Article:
Rights of Outgoing Trustees Examined by Bermuda Courts
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In October 2017, Chief Justice Kawaley ruled that an outgoing trustee is neither entitled to retain any part of the trust assets as security for its equitable indemnity as former trustee nor demand a contractual indemnity.
This case involved an outgoing institutional trustee who upon being removed (as opposed to having retired) as trustee of two trusts, refused to hand over sizeable trust assets or trust documents to the new trustee without first obtaining a contractual indemnity and retention of assets from the two trusts. This was against the backdrop of a potential breach of trust claim of an approximate value of $5 million. The trust deeds did not confer any express retention or contractual indemnity rights on the former trustee.
Prior to the hearing, the outgoing trustee agreed to provide the requested trust documents. The hearing then focused on the “main” issue of retention of funds and the “subsidiary” issue of the outgoing trustee’s entitlement to a contractual indemnity.
The Chief Justice accepted Meritus’ argument that an outgoing trustee’s right of indemnity in equity, putting aside any more generous rights conferred by a statute, contract or a particular trust deed, took effect as a non-possessory lien and did not include a right of retention as against a successor trustee, in contradistinction to the position of a beneficiary or creditor of a trust. The case analysis focused on the one case (Lemery Holdings Ltd v Reliance Financial Services Pty Ltd  NSWSC 1344) from New South Wales which addressed head-on the question of whether a trustee’s right to indemnity included a right of retention which could be asserted against a new trustee. Of the English case law, Re Pauling’s Settlement Will Trusts (No.2)  1 All ER 857 was found to provide no real support at all for a right of retention under the general law. X v A  1 All ER 490 was found not to directly address the right of retention at all.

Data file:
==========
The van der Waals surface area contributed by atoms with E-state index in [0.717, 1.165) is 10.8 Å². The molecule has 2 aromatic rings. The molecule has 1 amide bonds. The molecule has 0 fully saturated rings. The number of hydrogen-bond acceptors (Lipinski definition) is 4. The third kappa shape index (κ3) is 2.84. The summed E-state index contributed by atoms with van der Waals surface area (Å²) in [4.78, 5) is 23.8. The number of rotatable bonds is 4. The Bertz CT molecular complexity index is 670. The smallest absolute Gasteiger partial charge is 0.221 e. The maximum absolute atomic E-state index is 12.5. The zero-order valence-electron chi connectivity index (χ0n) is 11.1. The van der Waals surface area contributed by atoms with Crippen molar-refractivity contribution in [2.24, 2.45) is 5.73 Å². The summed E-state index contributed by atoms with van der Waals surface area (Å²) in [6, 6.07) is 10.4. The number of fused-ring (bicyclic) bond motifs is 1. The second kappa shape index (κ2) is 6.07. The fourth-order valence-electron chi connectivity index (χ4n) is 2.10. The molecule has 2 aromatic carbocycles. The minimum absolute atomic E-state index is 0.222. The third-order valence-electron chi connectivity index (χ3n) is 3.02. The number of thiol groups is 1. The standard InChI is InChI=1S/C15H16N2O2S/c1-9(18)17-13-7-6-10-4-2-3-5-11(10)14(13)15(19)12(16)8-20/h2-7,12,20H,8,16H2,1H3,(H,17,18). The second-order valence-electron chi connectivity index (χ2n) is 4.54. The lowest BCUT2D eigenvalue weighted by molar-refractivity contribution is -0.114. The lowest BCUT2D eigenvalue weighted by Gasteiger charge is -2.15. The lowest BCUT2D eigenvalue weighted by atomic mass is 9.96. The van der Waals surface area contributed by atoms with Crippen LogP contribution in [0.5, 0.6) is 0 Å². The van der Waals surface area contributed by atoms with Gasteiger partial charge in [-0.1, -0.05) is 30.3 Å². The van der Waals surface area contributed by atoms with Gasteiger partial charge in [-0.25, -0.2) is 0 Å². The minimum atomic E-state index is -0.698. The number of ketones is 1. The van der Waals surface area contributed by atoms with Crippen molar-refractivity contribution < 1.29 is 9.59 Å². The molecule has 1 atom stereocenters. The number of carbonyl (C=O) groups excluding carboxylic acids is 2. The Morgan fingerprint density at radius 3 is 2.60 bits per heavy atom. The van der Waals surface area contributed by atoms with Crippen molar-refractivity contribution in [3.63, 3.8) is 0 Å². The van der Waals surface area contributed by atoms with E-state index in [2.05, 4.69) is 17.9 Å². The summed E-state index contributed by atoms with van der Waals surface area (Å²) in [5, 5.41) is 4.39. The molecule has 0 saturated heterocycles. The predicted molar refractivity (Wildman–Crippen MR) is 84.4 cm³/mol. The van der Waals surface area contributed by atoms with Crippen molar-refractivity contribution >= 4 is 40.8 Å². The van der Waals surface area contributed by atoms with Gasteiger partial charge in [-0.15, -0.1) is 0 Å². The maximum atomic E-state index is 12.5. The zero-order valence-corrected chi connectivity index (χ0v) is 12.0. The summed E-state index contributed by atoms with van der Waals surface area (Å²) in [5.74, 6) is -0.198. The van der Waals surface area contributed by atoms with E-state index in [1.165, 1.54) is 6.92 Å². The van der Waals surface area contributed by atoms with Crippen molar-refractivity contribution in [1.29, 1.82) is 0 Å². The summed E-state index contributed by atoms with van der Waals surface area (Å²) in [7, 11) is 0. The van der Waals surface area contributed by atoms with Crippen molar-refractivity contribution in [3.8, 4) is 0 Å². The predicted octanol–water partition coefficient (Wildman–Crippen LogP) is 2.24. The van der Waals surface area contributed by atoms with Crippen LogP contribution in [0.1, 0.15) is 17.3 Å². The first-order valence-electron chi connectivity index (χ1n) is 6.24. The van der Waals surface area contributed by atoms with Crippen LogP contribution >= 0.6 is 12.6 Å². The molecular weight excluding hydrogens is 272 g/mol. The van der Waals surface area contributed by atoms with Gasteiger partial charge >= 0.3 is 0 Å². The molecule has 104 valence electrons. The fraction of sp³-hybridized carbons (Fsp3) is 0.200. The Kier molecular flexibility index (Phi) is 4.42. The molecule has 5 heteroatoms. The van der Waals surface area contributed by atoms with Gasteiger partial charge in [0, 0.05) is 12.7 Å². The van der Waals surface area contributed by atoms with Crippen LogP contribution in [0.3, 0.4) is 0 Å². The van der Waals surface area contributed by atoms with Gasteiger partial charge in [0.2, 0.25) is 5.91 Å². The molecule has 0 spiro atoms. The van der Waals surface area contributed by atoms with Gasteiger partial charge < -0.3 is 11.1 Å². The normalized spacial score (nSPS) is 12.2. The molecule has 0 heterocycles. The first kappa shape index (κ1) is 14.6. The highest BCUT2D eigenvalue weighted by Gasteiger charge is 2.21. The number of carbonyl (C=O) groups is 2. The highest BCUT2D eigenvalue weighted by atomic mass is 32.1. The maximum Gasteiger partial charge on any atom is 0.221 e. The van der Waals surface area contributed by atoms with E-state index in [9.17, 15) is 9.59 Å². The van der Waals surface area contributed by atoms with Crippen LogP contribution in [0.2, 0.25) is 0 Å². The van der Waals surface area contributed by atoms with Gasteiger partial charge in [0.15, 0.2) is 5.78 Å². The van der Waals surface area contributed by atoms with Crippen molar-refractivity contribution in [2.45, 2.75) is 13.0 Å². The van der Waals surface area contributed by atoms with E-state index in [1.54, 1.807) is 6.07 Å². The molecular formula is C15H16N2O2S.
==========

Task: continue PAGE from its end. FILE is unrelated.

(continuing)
The Chief Justice accepted that the above analysis is consistent with the statutory framework for changing trustees which requires all trust assets to be vested in the new trustee upon appointment or as soon as possible thereafter.
The practical position was summarized as follows:
- As regards those trust assets which automatically vest in the new trustee upon appointment (cash but excluding shares or stocks), the right of retention is lost as against the new trustee by operation of the law;
- As regards those trust assets which do not automatically vest, the former trustee can seek to postpone his statutory obligation to immediately vest them. This could happen either by agreement or with discretionary assistance from the Court, but it would be the only principled basis for obtaining legally valid retention rights against the new trustee.
With regard to the subsidiary issue of a contractual indemnity, the outgoing trustee cited no authority to support the proposition that the Court had jurisdiction to compel the new trustee to negotiate and consummate an express contractual indemnity. Neither the trust deeds nor legislation conferred any such entitlement. The wording of the trust deeds merely preserved the ability to seek a contractual indemnity – not to demand one.
As a result of this case, trustees who have been removed would be wise to carefully consider their steps post transfer. Further outgoing trustees should not assume that they will receive contractual indemnities upon request if the deed is otherwise silent on the point. Those drafting trust deeds should pay specific attention to the protections granted to outgoing trustees.
MJM successfully acted for the plaintiff in this case.